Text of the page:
According to researchers at England’s University of Exeter, there are five different kind of cat companions. Maybe it’s a cultural thing, but to this American feline’s ears, they have it all wrong.
This study (according to CNN) claims they fall into these groups:
1. Concerned protectors, who mainly keep cats safe indoors.
2. Those who emphasize a cat’s freedom to roam and chafe at any restrictions.
3. Companions who dislike feline hunting, but still think outside access is important.
4. Conscientious cat companions who take some responsibility for their cats’ hunting behavior.
5. People who are barely aware of what their cats are doing.
If you live in the U.S., you probably noticed something here. The latter four groups all apparently let their cats roam without much restriction. Which most of the people reading this blog (regardless of where they live) just don’t do. Here in the States, we pretty much have two groups: people who have indoor cats (or cats who only go outside with supervision), and people who let their cats go out on their own. We really don’t have all these different shades of people who allow their cats to roam. At least not in significant numbers.
Granted, the study is meant to figure out the best way to educate people about cat predation, and to find ways to discourage owned cats to hunt. But the study also neglects the elephant in the room: humans are the driving force behind the disappearance of bird and other small animal species. And that the biggest problem with cats hunting involves not owned cats, but the feral cat population. At least, that is true here in the U.S.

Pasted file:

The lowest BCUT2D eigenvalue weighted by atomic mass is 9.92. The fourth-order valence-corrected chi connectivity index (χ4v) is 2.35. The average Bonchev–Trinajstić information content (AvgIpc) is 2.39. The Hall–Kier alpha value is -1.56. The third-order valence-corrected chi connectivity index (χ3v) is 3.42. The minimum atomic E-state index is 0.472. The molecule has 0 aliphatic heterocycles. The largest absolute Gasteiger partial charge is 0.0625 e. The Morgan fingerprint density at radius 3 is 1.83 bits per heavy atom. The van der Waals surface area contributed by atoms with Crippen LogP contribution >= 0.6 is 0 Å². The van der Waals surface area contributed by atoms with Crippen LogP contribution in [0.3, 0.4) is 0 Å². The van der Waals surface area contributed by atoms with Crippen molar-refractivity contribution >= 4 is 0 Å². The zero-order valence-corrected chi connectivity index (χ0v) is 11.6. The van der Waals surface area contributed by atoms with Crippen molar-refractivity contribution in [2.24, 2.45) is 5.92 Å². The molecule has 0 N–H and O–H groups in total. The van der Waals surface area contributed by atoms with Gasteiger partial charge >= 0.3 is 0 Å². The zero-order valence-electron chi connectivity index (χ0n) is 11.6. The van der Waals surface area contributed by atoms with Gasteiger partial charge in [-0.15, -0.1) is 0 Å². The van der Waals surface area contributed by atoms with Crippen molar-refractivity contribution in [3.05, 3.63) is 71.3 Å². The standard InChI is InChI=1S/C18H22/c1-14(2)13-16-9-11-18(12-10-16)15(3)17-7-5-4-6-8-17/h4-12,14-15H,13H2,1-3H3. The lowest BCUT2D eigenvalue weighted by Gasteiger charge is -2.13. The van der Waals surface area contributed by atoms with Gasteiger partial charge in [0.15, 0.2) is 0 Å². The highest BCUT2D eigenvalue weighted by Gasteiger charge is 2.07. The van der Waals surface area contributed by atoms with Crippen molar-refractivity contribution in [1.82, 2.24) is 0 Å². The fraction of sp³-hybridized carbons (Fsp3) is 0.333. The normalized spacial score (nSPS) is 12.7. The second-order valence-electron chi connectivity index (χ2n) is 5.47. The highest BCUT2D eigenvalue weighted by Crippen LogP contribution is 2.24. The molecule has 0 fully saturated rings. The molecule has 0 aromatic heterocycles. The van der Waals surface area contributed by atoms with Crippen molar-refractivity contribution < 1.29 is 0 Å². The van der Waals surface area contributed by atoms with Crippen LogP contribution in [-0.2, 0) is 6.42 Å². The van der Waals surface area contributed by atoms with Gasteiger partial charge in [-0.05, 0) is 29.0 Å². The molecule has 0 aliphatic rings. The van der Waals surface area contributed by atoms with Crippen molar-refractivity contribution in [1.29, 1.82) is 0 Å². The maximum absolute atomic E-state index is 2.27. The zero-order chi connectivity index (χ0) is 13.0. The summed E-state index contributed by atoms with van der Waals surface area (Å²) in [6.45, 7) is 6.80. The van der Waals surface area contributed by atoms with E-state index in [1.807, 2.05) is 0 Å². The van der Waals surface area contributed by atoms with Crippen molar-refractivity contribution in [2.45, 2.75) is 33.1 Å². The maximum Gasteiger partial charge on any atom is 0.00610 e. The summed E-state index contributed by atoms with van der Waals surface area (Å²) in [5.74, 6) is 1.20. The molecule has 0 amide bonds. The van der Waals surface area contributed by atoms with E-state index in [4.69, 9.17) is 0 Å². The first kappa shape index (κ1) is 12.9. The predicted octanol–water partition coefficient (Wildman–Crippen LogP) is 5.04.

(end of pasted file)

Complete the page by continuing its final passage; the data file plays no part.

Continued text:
Which brings me to the next point this study infers: that owned cats who hunt are damaging bird and small animal populations, and must be stopped. So it really has nothing to do with cat wellbeing, enrichment of cat care. It’s wholly based on an assumption that doesn’t take other factors for shrinking wildlife into consideration. And it’s not helpful for cat owners who want to give their cats the best lives they can.
My human was really disappointed in this story. She was hoping for some good advice, or at least something fun, and it was just a downer story that perpetuates negative assumptions about cats. What do you think? Tell me in the comments below. I’m really curious to know!